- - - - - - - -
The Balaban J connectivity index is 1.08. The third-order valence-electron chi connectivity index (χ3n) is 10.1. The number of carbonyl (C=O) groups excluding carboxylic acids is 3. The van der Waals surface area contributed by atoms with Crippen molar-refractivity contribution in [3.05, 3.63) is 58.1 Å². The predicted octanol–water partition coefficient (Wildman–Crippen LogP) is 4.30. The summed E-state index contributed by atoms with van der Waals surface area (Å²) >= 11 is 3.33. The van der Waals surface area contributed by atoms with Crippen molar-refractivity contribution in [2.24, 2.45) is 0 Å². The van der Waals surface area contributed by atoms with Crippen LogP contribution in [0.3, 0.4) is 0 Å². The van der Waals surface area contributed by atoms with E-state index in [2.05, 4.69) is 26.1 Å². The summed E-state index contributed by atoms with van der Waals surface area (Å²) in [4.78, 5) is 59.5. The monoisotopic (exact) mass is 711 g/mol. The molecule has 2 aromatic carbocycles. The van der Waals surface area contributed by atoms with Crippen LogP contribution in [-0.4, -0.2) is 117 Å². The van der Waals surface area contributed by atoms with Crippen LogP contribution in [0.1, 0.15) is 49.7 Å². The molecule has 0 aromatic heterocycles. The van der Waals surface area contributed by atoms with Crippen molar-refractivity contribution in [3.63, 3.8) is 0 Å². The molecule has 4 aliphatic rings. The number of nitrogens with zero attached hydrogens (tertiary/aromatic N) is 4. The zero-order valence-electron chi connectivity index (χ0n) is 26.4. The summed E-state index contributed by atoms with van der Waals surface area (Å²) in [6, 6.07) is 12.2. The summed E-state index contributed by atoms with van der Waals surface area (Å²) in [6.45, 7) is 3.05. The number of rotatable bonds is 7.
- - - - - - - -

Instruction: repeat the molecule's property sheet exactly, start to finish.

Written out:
The Balaban J connectivity index is 1.08. The third-order valence-electron chi connectivity index (χ3n) is 10.1. The number of carbonyl (C=O) groups excluding carboxylic acids is 3. The van der Waals surface area contributed by atoms with Crippen molar-refractivity contribution in [3.05, 3.63) is 58.1 Å². The predicted octanol–water partition coefficient (Wildman–Crippen LogP) is 4.30. The summed E-state index contributed by atoms with van der Waals surface area (Å²) >= 11 is 3.33. The van der Waals surface area contributed by atoms with Crippen molar-refractivity contribution in [2.24, 2.45) is 0 Å². The van der Waals surface area contributed by atoms with Crippen LogP contribution in [0.3, 0.4) is 0 Å². The van der Waals surface area contributed by atoms with E-state index in [2.05, 4.69) is 26.1 Å². The summed E-state index contributed by atoms with van der Waals surface area (Å²) in [4.78, 5) is 59.5. The monoisotopic (exact) mass is 711 g/mol. The molecule has 2 aromatic carbocycles. The van der Waals surface area contributed by atoms with Crippen LogP contribution in [-0.4, -0.2) is 117 Å². The van der Waals surface area contributed by atoms with Crippen LogP contribution in [0.1, 0.15) is 49.7 Å². The molecule has 0 aromatic heterocycles. The van der Waals surface area contributed by atoms with Crippen molar-refractivity contribution in [3.63, 3.8) is 0 Å². The molecule has 4 aliphatic rings. The number of nitrogens with zero attached hydrogens (tertiary/aromatic N) is 4. The zero-order valence-electron chi connectivity index (χ0n) is 26.4. The summed E-state index contributed by atoms with van der Waals surface area (Å²) in [6, 6.07) is 12.2. The summed E-state index contributed by atoms with van der Waals surface area (Å²) in [6.45, 7) is 3.05. The number of rotatable bonds is 7.